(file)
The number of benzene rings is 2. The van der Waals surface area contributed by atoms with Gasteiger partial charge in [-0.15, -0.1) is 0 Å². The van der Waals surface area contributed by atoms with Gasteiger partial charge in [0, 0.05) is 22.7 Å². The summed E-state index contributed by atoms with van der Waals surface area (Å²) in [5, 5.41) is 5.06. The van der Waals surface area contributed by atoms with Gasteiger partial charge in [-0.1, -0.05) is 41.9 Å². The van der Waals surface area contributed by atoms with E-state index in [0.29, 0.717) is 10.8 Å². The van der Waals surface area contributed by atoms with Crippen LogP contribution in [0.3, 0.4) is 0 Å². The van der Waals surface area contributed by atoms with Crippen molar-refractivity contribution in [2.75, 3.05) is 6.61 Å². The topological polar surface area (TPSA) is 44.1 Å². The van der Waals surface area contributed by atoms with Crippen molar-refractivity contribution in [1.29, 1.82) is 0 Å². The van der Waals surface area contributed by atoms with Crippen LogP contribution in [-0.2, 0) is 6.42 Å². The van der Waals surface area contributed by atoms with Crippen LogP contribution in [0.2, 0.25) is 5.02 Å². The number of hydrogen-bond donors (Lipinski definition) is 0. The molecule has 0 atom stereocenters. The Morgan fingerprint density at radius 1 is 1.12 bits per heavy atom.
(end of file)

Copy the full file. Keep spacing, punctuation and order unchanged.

The number of benzene rings is 2. The van der Waals surface area contributed by atoms with Gasteiger partial charge in [-0.15, -0.1) is 0 Å². The van der Waals surface area contributed by atoms with Gasteiger partial charge in [0, 0.05) is 22.7 Å². The summed E-state index contributed by atoms with van der Waals surface area (Å²) in [5, 5.41) is 5.06. The van der Waals surface area contributed by atoms with Gasteiger partial charge in [-0.1, -0.05) is 41.9 Å². The van der Waals surface area contributed by atoms with E-state index in [0.29, 0.717) is 10.8 Å². The van der Waals surface area contributed by atoms with Crippen LogP contribution in [0.3, 0.4) is 0 Å². The van der Waals surface area contributed by atoms with Crippen molar-refractivity contribution in [2.75, 3.05) is 6.61 Å². The topological polar surface area (TPSA) is 44.1 Å². The van der Waals surface area contributed by atoms with Crippen molar-refractivity contribution in [1.29, 1.82) is 0 Å². The van der Waals surface area contributed by atoms with Crippen LogP contribution in [-0.2, 0) is 6.42 Å². The van der Waals surface area contributed by atoms with Crippen LogP contribution in [0.2, 0.25) is 5.02 Å². The number of hydrogen-bond donors (Lipinski definition) is 0. The molecule has 0 atom stereocenters. The Morgan fingerprint density at radius 1 is 1.12 bits per heavy atom.